The anticipation of death is far worse than death itself

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Flipping burgers? Count me in!
bombcat
Each day would cheerfully kick off with with the 1000 step challenge. In order to bring the necessary foodstuffs to the kitchen from the walk-in fridge, which was conveniently located downstairs, I've had to run up and down the steep wooden staircase until everyone was all stocked up with cookshit and I was pouring sweat. I've never been to a kitchen where the walk-in is on a different floor - that's easily the most horrendous logistical abomination a busy commercial kitchen can suffer.

Okay, so there was an elevator one could use to transport cookshit between floors, but that did not alleviate the burden of being stuck in a never-ending stairs loop. Yes, I'd become the ever-present errand boy for the exceptionally rude and painfully unfunny inhabitants of this crude burger factory, who now virtually never visited the walk-in because all they had to do was send me. Every five minutes. And never say an elementary "thank you" for doing their job for them.

The second I'd begin working on a task, a delivery would come in, and guess who had to run downstairs and put away boxes and oil drums and fish and herbs? Correct. Due to this frequent putting away of deliveries and non-stop visits to the walk-in, I could never see a task through to completion without being interrupted. Sure, the ability to multitask is an essential attribute of a commercial kitchen rat, and I can do a few things at once; yeah, I can. But I'm also under the impression that while an apprentice is learning to chop suey, they should at times be left alone to complete a task they have at hand at that particular point in time. How is an apprentice supposed to learn to do anything properly if they're interrupted every fucking minute to do other people's jobs? Gosh! Just let me work on this here new thing I'm learning and get your own fennel and avocados, cunt!

"Crumb the parmas," barks one of the chefs, "And do it over there by the washing machine!"

Space can be a scarce commodity in a commercial kitchen (and especially in this cramped shithole), but I do believe that a chef, and especially an apprentice, should have ample space to learn their craft (read: a proper fucking workbench). Instead, I was continually banished  to the kitchen hand's dominion by some self-entitled dickhead who "needs space" (yeah, and I don't?). This is definitely not sound kitchen practice.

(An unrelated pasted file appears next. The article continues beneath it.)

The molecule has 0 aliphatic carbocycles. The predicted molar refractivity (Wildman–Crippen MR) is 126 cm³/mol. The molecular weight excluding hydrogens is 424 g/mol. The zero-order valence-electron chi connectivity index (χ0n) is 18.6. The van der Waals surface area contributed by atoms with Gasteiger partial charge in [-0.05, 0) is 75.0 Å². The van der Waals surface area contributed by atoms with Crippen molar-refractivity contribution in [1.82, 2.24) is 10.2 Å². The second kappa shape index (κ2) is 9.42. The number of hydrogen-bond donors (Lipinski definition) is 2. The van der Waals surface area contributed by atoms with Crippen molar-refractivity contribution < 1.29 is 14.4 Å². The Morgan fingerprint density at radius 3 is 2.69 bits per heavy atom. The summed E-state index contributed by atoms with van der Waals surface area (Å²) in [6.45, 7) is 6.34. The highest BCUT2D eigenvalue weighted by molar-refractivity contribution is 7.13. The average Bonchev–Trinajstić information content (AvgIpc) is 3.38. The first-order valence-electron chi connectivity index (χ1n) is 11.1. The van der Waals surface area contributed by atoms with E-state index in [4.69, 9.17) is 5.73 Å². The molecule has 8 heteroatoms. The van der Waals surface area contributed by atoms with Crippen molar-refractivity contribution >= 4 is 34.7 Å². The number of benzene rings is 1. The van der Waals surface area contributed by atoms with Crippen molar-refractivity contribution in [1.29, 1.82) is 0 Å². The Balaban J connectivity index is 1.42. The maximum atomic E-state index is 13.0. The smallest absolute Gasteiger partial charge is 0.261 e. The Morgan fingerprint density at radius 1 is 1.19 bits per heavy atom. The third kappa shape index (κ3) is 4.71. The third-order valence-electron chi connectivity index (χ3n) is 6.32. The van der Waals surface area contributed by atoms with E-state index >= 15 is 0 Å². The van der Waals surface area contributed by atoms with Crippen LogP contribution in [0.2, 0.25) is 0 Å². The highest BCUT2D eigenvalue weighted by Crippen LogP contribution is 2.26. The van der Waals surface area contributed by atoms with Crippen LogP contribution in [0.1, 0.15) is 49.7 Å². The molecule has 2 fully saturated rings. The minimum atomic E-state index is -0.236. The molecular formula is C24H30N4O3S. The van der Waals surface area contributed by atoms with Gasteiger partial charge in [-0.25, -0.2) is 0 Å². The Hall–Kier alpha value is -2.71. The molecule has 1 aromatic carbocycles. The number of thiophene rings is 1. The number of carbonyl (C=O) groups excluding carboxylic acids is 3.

So I'm crumbing away, and then some super-important MasterChef wants me to clear the sink. As you probably guessed, washing dishes becomes c(r)umbersome when the dish tray exit space is taken up by a crumbing station consisting of multiple steel bowls and other bulky implements. "Come on, mate, it's not a busy night, so why is the sink looking like shit?" This motherfucker thinks I possess a superchef ability to do orders, run downstairs to get cookshits (which the lazy fat fucks should get themselves, really) AND wash up at the same time. Somehow, I find it hard to believe that this "premier craft beer bar" is so short on dinero that they cannot hire a dishpig to cover every night of the week (like a proper kitchen; shock! horror!) and let apprentice chefs be apprentice chefs.

In every other kitchen I've had the pleasure of breaking my back, no chef - that's apprentice chefs included - washes the dishes. Ever. Yet in this shithole, it seemed perfectly acceptable to put me on the sink for an entire shift whilst periodically demanding I do a bunch of orders and rush downstairs to get a bunch of apples. It's not rocket science - a chef cooks, a kitchen hand washes up. This simplicity was lost on the herd of pea-brained morons running this particular kitchen.

To that end, o
n Mondays and Tuesdays my job responsibilities did not even remotely resemble the typical tasks of an apprentice chef, but rather those of an errand boy/permanent fixture at the sink. I'd been fortunate enough to have worked in quite a few kitchens, and I'll tell you this - I cannot recall ever witnessing an apprentice wash dishes for their entire shift. I mean, sure, I'll jump on the dish for 10 or so minutes - half an hour max - but a whole shift? Never in my illustrious burger factory career had I seen apprentices become $10-an-hour kitchen hands for the duration of their shift, and I am fairly certain that I never will. Not that I'll ever work in a kitchen again, 'cause fuck that shit.

On comedy nights, the lights in the downstairs washroom (which is home to the elevator) were switched off, presumably to create ambiance - quite an understandable thing to do. Unfortunately, this also meant that I had to operate the elevator in the dark and use my amazing sense of touch and smell to get shit in and out of the thing. I'm quite sure WorkSafe Victoria would raise an eyebrow or two at this idiocy. On busy nights, especially when a band was playing, each time I went downstairs I was forced to wade through a sea of drunk cunts to get to the walk-in, and then get yelled at by the yeti assholes upstairs for not being fast enough.

I hope that during course of reading this short, brutish but nevertheless riveting story, you have discovered for yourself the dark truth about the essence of working in a busy commercial kitchen - it's fucken shit, mate. While your friends are out drinking and enjoying their weekends and public holidays by finding innumerable ways to have fun and forget the week's troubles, you are in a cramped anus of a joint, making burgers and being yelled at by subhuman buttplugs with egos bigger than Jupiter. For 13 hours per day. At approximately 20 quid an hour. Bon appetit!

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